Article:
Identification of two novel mammographic density loci at 6Q25.1
© Brand et al. 2015
Received: 23 January 2015
Accepted: 19 May 2015
Published: 3 June 2015
Mammographic density (MD) is a strong heritable and intermediate phenotype for breast cancer, but much of its genetic variation remains unexplained. We performed a large-scale genetic association study including 8,419 women of European ancestry to identify MD loci.
Participants of three Swedish studies were genotyped on a custom Illumina iSelect genotyping array and percent and absolute mammographic density were ascertained using semiautomated and fully automated methods from film and digital mammograms. Linear regression analysis was used to test for SNP-MD associations, adjusting for age, body mass index, menopausal status and six principal components. Meta-analyses were performed by combining P values taking sample size, study-specific inflation factor and direction of effect into account.
Genome-wide significant associations were observed for two previously identified loci: ZNF365 (rs10995194, P = 2.3 × 10−8 for percent MD and P = 8.7 × 10−9 for absolute MD) and AREG (rs10034692, P = 6.7 × 10−9 for absolute MD). In addition, we found evidence of association for two variants at 6q25.1, both of which are known breast cancer susceptibility loci: rs9485370 in the TAB2 gene (P = 4.8 × 10−9 for percent MD and P = 2.5 × 10−8 for absolute MD) and rs60705924 in the CCDC170/ESR1 region (P = 2.2 × 10−8 for absolute MD). Both regions have been implicated in estrogen receptor signaling with TAB2 being a potential regulator of tamoxifen response.
We identified two novel MD loci at 6q25.1. These findings underscore the importance of 6q25.1 as a susceptibility region and provide more insight into the mechanisms through which MD influences breast cancer risk.
Mammographic density (MD) reflects the amount of radiographically dense tissue on an X-ray of the breast (mammogram) and is an intermediate phenotype for breast cancer . MD is highly heritable (h 2 = 0.60 – 0.65) [2–5] and genetic loci associated with MD can provide insight into the biological mechanisms leading to breast cancer, which may serve as targets for treatment and preventive strategies . Despite the high heritability, a large proportion of the genetic variation of MD remains unexplained [7–9]. The Marker of Density (MODE) consortium recently identified nine loci (AREG, ESR1, ZNF365, LSP1/TNNT3, IGF1, TMEM184B, SGSM3/MKL1, PRDM6, 8p11.23) associated with area-based MD [7, 8] as obtained with the semiautomated thresholding method Cumulus . Although Cumulus is still regarded as the ‘gold standard’ for screen-film mammography, fully automated methods may help in the identification of additional variants as these methods are less prone to random measurement error. We performed a large-scale genetic association study combining semiautomated and fully automated density measures to identify novel MD loci.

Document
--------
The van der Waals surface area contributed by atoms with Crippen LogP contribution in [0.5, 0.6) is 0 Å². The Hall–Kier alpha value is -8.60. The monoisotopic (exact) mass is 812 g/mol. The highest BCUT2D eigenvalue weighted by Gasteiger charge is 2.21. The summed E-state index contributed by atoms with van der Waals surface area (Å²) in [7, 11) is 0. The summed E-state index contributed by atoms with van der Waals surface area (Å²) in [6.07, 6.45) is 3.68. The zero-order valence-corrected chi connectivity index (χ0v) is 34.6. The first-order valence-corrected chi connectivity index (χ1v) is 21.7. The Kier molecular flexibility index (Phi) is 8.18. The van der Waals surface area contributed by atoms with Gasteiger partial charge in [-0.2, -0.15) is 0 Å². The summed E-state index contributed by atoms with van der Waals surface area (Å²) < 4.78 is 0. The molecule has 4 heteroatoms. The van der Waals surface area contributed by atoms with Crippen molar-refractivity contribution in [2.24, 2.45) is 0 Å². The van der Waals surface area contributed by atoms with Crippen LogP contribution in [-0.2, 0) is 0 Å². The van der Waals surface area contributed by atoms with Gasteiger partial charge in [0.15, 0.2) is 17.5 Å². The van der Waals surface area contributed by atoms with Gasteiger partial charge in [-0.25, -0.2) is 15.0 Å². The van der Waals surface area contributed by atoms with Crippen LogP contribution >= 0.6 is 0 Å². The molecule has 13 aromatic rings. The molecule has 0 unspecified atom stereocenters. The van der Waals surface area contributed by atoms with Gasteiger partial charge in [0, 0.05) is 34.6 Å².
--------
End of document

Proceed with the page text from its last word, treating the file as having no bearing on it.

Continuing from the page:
For the present study, we included participants of European ancestry from three Swedish studies: KARolinska MAmmography project for risk prediction of breast cancer (KARMA), Linné-bröst 1 (LIBRO-1) and the Singapore and Sweden Breast Cancer Study (SASBAC). KARMA is a prospective screening-based study initiated in January 2011 and includes 70,877 women who attended mammography screening or clinical mammography at four hospitals in Sweden. In 2010, a random sample of 5,531 cancer-free women was genotyped of whom 4,025 had raw digital mammograms stored. LIBRO-1 is a breast cancer cohort including 5,715 malignant cases diagnosed between 2001 and 2008 in the Stockholm/Gotland area. The majority of the cohort (N = 5,125) was genotyped and prediagnostic film mammograms were successfully retrieved for 2,805 women. A further 1,589 women were drawn from the SASBAC study, which is a population-based case–control study including postmenopausal breast cancer cases in Sweden aged 50 to 74 years at time of enrollment (1 October 1993 to 31 March 1995) and age-matched controls. Ethical approval of KARMA, LIBRO-1 and SASBAC was given by the ethical review board at Karolinska Institutet (Stockholm, Sweden) and written informed consent was obtained from all participants.
Assessment of mammographic density
Mammographic density was obtained from the mediolateral oblique (MLO) view in all three studies using different measurement tools. In KARMA, MD was estimated from raw digital mammograms using a volumetric method (Volpara) . Volpara shows good agreement with breast magnetic resonance imaging (MRI) data  and its measures (percent and absolute dense volume) have been validated as being predictive of breast cancer risk [12, 13]. In SASBAC and LIBRO-1, MD was estimated using an area-based method from film mammograms with respectively Cumulus  and an automated algorithm based on the image processing software ImageJ that mimics Cumulus [14, 15]. ImageJ shows good agreement with Cumulus (the ‘gold standard’ for film mammography) with high levels of correlation for both percent and absolute dense area [13, 16, 17].
Since volumetric measures incorporate information on breast thickness, the underlying distribution of area-based and volumetric measures are slightly different, with the latter being more right-skewed with a smaller range of possible values (Figure S1 in Additional file 1).
Genotyping and imputation